“The South Coast AQMD has determined that the Proposed Project is exempt from CEQA pursuant to CEQA Guidelines Sections 15061(b)(3) – Common Sense Exemption and 15301 – Existing Facilities. In addition, no unusual circumstances would occur that would create significant effects and none of the exceptions to the Class 1 categorical exemption pursuant to CEQA Guidelines Section 15300.2 – Exceptions apply to the Proposed Project.”

At the end of September of 2021, Kevin Lien, Kim Konte and Lesley Tan submitted an appeal to the South Coast AQMD on the crumb rubber blending system permit of All American Asphalt. $305.50 was withdrawn from the pool of funds we received from residents to pay for the filing fee.

As we worked on the appeal, we came across the term Title V; “a federal program designed to standardize air quality permits and the permitting process for major sources of emissions across the country.” Based on AAA’s 2018 and 2019 VOCs emissions alone should have qualified AAA under Title V, but when we emailed South Coast AQMD asking about it, their response was, “AAA was notified by South Coast AQMD staff on February 4, 2021 that the facility was required to submit an initial Title V application. Please see the attached email. The facility submitted that application on May 5, 2021 and it is currently under review. If it is determined that actual emissions have exceeded the Title V threshold, the Irvine location for All American Asphalt will be brought into the Title V permitting program.”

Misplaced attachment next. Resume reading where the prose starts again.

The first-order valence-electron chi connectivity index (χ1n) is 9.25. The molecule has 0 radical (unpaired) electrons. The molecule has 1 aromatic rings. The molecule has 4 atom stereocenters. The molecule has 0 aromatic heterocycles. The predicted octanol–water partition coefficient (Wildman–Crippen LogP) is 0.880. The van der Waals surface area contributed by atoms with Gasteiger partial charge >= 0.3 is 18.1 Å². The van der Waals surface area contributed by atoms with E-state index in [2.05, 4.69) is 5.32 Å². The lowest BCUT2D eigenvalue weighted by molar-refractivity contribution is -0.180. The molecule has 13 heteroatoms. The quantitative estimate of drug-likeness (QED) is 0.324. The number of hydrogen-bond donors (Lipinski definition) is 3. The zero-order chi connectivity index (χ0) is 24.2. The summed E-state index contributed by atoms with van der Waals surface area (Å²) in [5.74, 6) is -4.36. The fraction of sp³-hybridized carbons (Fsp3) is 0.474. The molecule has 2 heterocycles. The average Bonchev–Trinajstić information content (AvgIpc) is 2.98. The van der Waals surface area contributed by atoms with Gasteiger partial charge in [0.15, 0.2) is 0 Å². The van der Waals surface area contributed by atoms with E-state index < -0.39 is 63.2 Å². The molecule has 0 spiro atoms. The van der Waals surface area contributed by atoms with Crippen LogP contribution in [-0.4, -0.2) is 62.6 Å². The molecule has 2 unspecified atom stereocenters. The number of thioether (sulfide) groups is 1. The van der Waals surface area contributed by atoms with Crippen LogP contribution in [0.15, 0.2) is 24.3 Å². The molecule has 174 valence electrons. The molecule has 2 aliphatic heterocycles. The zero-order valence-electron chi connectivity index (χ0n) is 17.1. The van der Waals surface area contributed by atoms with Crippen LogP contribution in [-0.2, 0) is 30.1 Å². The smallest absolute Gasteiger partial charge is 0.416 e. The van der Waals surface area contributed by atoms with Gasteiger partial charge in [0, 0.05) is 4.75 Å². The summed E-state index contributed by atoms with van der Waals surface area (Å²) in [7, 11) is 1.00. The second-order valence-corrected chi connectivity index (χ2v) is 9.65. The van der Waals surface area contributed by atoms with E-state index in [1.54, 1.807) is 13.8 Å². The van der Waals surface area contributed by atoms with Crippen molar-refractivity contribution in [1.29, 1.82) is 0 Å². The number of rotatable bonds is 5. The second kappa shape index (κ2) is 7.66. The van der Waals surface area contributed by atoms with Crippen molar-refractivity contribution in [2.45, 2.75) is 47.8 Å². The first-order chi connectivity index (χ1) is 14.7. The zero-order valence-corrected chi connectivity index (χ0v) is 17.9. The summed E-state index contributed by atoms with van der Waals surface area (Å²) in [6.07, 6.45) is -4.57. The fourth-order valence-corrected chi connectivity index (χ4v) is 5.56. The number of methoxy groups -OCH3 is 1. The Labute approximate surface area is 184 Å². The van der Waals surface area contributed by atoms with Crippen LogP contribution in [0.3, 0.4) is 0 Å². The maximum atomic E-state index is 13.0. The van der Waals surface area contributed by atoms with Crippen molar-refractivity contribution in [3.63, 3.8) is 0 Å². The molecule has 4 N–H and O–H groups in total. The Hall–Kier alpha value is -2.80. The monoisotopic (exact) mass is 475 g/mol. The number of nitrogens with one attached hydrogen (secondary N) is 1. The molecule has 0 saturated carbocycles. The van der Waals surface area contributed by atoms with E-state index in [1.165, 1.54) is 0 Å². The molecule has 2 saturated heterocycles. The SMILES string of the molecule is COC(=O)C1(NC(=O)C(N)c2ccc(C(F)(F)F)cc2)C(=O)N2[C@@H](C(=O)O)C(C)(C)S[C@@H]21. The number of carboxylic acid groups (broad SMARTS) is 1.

Is the South Coast AQMD a couple years late again in catching another “error?” Or would they come back and say AAA’s 2018 and 2019 emissions data posted on their website is incorrect? Let’s wait and see.